Congolese warlords and unethical U.S. corporations will be the big winners if U.S. President Donald Trump goes ahead with a reported plan to suspend the restrictions on "conflict minerals" from Central African war zones, human-rights groups say.
The latest Trump plan would jeopardize many years of effort to identify minerals from conflict zones so that consumers aren't inadvertently financing war and rape when they buy cellphones, laptops, jewellery and other products, the groups say.
Canadian researchers have been among the leaders in developing a certification system to ensure that minerals in consumer products are not supplied from mines controlled by armed militias in war-torn countries such as the Democratic Republic of the Congo.
Those efforts could be severely weakened if Mr. Trump suspends the "conflict minerals" provisions of the Dodd-Frank regulations, the Canadian researchers say.
Mr. Trump is considering an already drafted executive order to suspend the minerals rule for two years, which would loosen the rules on the trade of tin, tantalum, tungsten and gold from Congo, according to media reports in the United States.
Business groups, who have been lobbying against the rules and challenging them in court, will welcome the expected order. They say the regulations would cost billions of dollars and would lead to job losses.
The Dodd-Frank law was passed in 2010, and went into force in 2014 after a court challenge. It requires U.S.-listed companies to investigate their supply chains to see whether their products contain metals that could have been sold by armed groups involved in violence in Congo and neighbouring countries.
Diamonds from conflict zones, known as "blood diamonds," are regulated by a separate international system, the Kimberley Process, which was established in 2003 after a report by a United Nations commission headed by Canadian diplomat Robert Fowler. The Kimberley Process was a key influence on the drafters of the Dodd-Frank regulation on conflict minerals.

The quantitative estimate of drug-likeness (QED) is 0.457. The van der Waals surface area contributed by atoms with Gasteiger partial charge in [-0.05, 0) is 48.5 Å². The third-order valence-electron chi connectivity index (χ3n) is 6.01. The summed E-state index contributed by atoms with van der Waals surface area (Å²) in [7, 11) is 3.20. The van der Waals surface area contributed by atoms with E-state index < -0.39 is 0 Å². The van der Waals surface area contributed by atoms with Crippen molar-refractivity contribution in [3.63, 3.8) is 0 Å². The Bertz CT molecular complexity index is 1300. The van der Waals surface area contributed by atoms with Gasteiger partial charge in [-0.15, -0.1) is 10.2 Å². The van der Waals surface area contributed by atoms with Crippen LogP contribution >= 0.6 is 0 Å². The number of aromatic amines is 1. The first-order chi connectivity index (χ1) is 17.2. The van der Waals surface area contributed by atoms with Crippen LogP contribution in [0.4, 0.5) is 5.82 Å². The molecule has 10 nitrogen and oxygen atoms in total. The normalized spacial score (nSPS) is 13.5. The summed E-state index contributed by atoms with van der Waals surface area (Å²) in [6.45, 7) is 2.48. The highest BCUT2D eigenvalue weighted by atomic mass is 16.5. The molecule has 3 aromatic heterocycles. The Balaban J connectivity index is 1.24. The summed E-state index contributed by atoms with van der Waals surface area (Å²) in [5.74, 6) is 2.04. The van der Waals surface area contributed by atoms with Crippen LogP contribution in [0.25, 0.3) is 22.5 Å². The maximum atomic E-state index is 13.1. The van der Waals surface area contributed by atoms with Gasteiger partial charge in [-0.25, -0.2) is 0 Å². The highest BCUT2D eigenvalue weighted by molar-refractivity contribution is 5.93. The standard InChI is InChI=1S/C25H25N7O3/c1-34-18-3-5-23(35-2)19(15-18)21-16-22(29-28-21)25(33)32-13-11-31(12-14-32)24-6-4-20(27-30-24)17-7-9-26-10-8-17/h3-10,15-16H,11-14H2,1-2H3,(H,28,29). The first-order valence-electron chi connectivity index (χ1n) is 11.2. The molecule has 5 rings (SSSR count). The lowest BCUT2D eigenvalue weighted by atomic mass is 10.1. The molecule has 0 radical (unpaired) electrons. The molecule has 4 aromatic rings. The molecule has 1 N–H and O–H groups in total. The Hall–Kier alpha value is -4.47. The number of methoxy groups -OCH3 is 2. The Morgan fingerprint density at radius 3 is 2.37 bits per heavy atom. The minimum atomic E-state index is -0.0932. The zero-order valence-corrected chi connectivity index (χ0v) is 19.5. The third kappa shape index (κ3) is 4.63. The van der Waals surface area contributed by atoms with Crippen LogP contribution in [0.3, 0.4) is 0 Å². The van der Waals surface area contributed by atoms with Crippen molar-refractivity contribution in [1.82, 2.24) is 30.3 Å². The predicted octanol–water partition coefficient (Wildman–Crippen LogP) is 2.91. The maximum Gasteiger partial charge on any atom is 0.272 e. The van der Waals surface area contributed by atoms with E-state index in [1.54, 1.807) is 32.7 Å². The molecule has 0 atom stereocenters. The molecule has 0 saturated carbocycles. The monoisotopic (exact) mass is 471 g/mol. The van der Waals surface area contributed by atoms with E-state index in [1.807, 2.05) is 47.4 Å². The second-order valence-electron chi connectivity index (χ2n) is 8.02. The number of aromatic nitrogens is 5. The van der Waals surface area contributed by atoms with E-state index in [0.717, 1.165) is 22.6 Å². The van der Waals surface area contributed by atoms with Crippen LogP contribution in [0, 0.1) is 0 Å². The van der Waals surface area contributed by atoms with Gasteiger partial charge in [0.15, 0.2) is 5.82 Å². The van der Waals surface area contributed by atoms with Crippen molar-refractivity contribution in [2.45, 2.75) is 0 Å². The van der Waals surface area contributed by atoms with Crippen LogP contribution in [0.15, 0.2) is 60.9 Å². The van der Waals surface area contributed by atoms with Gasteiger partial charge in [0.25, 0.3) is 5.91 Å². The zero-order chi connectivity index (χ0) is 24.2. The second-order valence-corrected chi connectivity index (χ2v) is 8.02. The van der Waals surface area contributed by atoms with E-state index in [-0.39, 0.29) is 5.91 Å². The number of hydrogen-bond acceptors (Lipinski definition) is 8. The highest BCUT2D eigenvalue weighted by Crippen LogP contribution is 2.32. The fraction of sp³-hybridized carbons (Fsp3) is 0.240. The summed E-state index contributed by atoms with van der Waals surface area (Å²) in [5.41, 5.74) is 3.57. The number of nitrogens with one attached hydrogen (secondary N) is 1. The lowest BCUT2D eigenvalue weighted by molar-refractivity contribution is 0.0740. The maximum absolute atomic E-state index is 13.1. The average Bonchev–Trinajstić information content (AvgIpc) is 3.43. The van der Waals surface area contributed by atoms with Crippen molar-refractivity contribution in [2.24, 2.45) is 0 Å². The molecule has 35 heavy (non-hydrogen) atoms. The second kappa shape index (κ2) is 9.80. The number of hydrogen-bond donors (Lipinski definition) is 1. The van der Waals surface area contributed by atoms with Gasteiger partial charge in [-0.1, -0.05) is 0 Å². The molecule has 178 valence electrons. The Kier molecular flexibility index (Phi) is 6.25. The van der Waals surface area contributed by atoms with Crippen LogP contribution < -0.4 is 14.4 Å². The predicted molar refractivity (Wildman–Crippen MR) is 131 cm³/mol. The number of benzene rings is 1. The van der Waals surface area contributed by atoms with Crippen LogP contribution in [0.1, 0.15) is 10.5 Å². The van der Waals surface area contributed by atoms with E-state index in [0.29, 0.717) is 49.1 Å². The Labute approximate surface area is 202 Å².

Some analysts say the regulation has led to increased unemployment in Congo, since a large number of small mines have been shut down as a result of declining demand from corporate buyers after the Dodd-Frank rule was introduced.
Even if the regulation is suspended, some companies are unlikely to change their behaviour, since they have been marketing their products as free of conflict minerals. And with Europe passing similar rules, the emphasis on "clean" supply chains is becoming the new standard for the industry, analysis say.
But human rights advocates are still deeply worried by the possible U.S. suspension. "This is a shameless proposal which threatens to unravel years of progress in ending the trade in conflict minerals," Amnesty International said in a statement.
"The conflict minerals law is a vital way of breaking the chain between horrific human-rights abuses in Central Africa and consumer products like smartphones," Amnesty said.
"By requiring companies to be transparent about how they source minerals, it throws light on shameful and secretive business practices that allow companies to benefit from conflict and abuse. Suspending it would be a boon to irresponsible companies and the perpetrators of violence in countries like Congo."
Another group, Global Witness, said the suspension of the conflict minerals regulation would be "a gift to predatory armed groups seeking to profit from Congo's minerals, as well as a gift to companies wanting to do business with the criminals and the corrupt."
A third group, Human Rights Watch, said the suspension would "enrich abusive thugs." Suspending the regulation could lead to the complete repeal of the Dodd-Frank regulations, it said.
Armed groups have often committed war crimes by using profits from gold to buy weapons and finance their activities, it said. It cited the case of a gold-mining town in the Ituri region of Congo. Militias fought to control the town for 18 months in 2002 and 2003. As the town changed hands five times, warlords killed an estimated 2,000 civilians and committed many acts of rape and torture, Human Rights Watch said.
Partnership Africa Canada (PAC), an Ottawa-based group, has been working with countries in Central Africa to support a certification system for minerals, ensuring they have been tracked, verified and certified as meeting global standards. The work has gained financial support from the Canadian government. But now this work could be jeopardized by the possible Trump order, the group says.
A suspension would "significantly threaten efforts to promote conflict-free minerals and severely undermine years of work to ensure the revenue of these minerals brings lasting peace and sustainable development in the communities where they are mined," said Joanne Lebert, executive director of Partnership Africa Canada.
"If the United States pulls out… it will send the signal to warlords and smugglers that the world is indifferent to corrupt, exploitative and possibly violent practices."